Every artist is a product of their environment, to some degree. From William Hogarth to Banksy, we look at the lives and works of five of Britain’s most celebrated artists.
1. William Hogarth, 1697 to 1764
Hogarth was the son of a schoolmaster from Westmoreland who is immortalized by his depictions of “modern moral subjects,” selling engravings on subscription.
Following a stint as an apprentice goldsmith, Hogarth started producing his own designs in 1710 at the tender age of 13. Later, William Hogarth took up oil painting, starting with small portraits, and working up to his world-famous series of paintings satirizing contemporary British customs. So plagiarized was Hogarth’s work that he was a driving force behind the Copyright Act of 1735, protecting writers and artists against plagiarism for centuries to come.
Hogarth’s most renowned works, Beer Street and Gin Lane, were published in 1751. They were a social commentary in support of the Gin Act. Designed to be viewed side by side, Hogarth’s intention was to warn against the dangers of “the foreign spirit of gin,” extolling the virtues of drinking “nourishing English beer” instead.
2. William Blake, 1757 to 1827
Painter, printmaker, and poet William Blake created some of the most iconic images in the history of British art. Rebellious and radical, Blake has inspired visual artists, musicians, and poets for centuries, despite his talents going largely unrecognized during his lifetime. The artist was branded as “mad” by his contemporaries due to his idiosyncratic views.
Today, William Blake is held in high regard for his creativity and expressiveness, his paintings and poetry revealing philosophical and mystical undercurrents.
One of Blake’s most famous paintings, Ancient of Days, has been used as a source of inspiration in music and art since its creation.
3. Joseph Mallord William Turner, 1775 to 1851
Perhaps the most beloved of all English Romantic artists, Turner rose to notoriety as the “painter of light.” His brilliant use of color, light and dark in his seascapes and landscapes transgressed a variety of different painting mediums, including oil paintings, watercolors, and even engravings.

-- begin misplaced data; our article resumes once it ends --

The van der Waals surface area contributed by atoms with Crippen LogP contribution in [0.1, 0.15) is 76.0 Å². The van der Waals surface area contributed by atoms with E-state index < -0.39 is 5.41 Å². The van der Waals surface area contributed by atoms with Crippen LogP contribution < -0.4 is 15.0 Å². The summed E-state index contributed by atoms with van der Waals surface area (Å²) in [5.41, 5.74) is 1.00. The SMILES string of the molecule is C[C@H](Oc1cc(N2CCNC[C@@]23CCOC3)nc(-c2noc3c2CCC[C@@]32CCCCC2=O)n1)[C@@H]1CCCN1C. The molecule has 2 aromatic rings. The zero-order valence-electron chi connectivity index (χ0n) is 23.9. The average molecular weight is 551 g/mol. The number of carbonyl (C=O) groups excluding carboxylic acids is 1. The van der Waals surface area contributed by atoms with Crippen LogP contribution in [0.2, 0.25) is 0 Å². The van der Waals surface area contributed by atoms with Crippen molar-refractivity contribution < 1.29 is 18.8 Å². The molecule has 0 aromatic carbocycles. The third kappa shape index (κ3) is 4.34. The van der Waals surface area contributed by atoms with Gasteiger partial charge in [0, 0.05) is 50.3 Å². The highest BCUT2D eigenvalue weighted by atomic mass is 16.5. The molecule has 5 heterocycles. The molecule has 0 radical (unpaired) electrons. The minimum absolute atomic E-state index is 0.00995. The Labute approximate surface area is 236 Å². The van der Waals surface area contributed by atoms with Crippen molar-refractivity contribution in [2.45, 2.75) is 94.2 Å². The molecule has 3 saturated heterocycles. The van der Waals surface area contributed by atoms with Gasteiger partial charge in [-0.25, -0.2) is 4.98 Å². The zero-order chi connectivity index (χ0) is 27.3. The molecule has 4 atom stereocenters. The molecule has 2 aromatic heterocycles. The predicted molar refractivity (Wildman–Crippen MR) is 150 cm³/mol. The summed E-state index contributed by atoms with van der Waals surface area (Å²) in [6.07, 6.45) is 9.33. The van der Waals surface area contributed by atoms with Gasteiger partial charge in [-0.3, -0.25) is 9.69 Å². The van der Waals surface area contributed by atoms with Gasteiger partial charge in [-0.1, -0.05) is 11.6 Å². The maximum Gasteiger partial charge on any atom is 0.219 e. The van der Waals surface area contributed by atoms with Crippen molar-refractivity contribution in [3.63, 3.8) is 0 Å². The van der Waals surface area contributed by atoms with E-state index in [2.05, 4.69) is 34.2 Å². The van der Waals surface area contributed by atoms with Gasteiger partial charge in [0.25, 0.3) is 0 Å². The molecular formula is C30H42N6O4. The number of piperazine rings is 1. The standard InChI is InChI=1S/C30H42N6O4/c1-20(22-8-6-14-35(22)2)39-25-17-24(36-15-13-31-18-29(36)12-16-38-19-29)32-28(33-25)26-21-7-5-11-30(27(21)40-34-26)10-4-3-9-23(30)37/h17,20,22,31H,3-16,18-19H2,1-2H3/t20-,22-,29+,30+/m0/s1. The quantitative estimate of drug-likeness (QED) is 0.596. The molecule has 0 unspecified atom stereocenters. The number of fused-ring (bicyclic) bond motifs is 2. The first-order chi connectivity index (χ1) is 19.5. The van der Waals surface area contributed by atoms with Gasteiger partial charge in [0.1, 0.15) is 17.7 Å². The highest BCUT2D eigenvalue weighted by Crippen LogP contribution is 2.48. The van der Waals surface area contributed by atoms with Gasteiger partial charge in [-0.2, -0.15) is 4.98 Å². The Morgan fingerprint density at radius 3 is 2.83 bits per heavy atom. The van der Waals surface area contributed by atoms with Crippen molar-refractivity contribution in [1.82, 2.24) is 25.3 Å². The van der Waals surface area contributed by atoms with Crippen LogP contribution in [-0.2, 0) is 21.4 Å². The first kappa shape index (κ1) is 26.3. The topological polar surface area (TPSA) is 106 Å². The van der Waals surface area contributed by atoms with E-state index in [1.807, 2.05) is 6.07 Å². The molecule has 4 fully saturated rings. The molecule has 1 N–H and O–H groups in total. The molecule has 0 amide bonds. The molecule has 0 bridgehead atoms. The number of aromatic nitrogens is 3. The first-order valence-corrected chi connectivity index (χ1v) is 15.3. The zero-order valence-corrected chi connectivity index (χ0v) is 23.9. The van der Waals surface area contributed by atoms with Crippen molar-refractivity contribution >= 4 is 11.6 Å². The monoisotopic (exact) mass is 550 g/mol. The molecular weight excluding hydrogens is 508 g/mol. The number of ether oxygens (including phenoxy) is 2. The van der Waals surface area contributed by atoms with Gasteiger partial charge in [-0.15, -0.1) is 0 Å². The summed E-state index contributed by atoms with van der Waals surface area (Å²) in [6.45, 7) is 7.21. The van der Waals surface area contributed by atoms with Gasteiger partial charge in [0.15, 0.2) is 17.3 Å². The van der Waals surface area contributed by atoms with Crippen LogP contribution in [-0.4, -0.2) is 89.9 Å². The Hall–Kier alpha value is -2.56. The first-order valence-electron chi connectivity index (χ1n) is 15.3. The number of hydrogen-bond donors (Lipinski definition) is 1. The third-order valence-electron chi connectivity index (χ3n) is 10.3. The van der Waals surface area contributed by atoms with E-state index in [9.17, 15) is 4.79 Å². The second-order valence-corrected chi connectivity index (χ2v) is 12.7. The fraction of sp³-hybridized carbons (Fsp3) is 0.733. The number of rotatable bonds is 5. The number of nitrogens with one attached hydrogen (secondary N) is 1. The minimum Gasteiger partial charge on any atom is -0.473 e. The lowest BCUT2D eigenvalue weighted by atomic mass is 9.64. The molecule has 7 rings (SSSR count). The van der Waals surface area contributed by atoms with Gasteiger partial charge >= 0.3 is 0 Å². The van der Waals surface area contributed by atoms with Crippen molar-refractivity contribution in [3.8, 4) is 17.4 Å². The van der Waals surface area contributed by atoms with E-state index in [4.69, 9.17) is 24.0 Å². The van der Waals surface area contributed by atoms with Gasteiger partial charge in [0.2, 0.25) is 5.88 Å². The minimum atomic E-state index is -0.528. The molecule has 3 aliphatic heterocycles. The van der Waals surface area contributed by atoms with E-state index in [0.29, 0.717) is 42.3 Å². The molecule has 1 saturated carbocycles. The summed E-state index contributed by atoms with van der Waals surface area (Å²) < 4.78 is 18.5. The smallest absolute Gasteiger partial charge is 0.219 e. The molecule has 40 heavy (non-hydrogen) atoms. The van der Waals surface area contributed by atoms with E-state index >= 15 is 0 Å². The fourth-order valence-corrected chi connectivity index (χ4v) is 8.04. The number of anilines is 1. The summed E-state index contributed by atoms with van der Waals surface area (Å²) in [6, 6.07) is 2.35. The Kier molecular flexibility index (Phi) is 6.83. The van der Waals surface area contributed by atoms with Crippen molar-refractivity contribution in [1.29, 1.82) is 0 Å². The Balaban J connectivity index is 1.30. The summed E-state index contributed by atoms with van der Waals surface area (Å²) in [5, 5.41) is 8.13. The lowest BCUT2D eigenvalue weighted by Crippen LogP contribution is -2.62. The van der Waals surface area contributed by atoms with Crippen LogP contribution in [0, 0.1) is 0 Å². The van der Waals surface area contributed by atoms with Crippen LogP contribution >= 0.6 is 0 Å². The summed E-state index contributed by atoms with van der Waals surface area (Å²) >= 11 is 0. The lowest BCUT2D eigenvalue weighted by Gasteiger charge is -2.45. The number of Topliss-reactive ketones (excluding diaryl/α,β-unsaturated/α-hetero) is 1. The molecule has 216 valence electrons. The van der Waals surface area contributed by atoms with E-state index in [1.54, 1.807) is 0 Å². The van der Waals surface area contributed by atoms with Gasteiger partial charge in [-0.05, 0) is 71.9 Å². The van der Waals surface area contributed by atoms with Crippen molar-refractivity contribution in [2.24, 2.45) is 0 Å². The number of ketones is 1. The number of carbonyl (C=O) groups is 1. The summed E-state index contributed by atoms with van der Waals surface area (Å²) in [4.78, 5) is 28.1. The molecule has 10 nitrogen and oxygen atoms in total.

Turner was born near London’s Covent Garden. He entered the Royal Academy Schools aged just 14 years old, and started exhibiting watercolors the following year.
Now regarded as a national treasure, Turner was denounced as much as he was lauded in his lifetime. Joseph Turner developed exceptional technical skill, as well as a taste for land and seascapes. He is probably best known for his moody depictions of sunset and sunrise over the water, the sky characteristically claiming the lion’s share of many of his paintings.
4. Sir John Everett Millais, 1829 to 1896
Born in Southampton, England, John Everett Millais quickly established himself as a child prodigy in art, embarking on a career that, unlike many other artists of his era, saw him enjoy international fame in his own lifetime.
Sir John Everett Millais is widely credited as a forerunner of the Pre-Raphaelite movement, joining forces with a tight-knit group of artists, including William Holman Hunt and Dante Gabriel Rossetti, rebelling against prevailing norms in academic art.
Millais famously looked to nature for inspiration, acquiring a strong reputation for his attention to pictorial realism. Like Hogarth, his works increasingly had a political narrative, although in his later years, the artist devoted himself exclusively to Scottish landscapes and portraiture.
Sir John Everett Millais is best known for his portrait Ophelia, depicting the heroine of the Shakespearean play, Hamlet. Driven to the brink after Hamlet murders her brother, Ophelia falls into a stream and drowns. In real life, the model for the painting, 19-year-old Elizabeth Siddall, also met a tragic end.
To create the effect of drowning in a river, Elizabeth Siddall spent hours lying in a bath of cold water, almost succumbing to pneumonia as a result. Widely regarded as the world’s first supermodel, the Pre-Raphaelite beauty was the subject of countless masterpieces. Siddall had a long love affair and short marriage with Millais’ contemporary, Dante Gabriel Rossetti, who drew and painted her obsessively.
Rossetti, however, was frequently unfaithful. Faced with the constant threat of being replaced by a younger muse, Elizabeth Siddall slid into depression. Having suffered a stillbirth, with historians still tussling today over whether she suffered anorexia, tuberculosis, and/or a laudanum addiction, Elizabeth Siddall purportedly died from an overdose at the age of 32.
5. Banksy, Unknown
Banksy is an enigma, a (presumably) British artist who relishes his anonymity. His urban interventions and street art serve as a critical commentary on major global issues, including political authority, capitalism, and terrorism.
In October 2018, Banksy’s Girl With Balloon painting went under the hammer at Sotheby’s London, fetching a cool $1.4 million. It promptly turned into Love is in the Bin. The moment the hammer fell, a shredding device attached to a Victorian-style frame was activated, its new owners looking on in horror as the girl in their priceless painting disappeared.
Every cloud has a silver lining, however. Love in the Bin, consisting of a single red balloon on a white background, was promptly relisted, with an asking price of $4 million.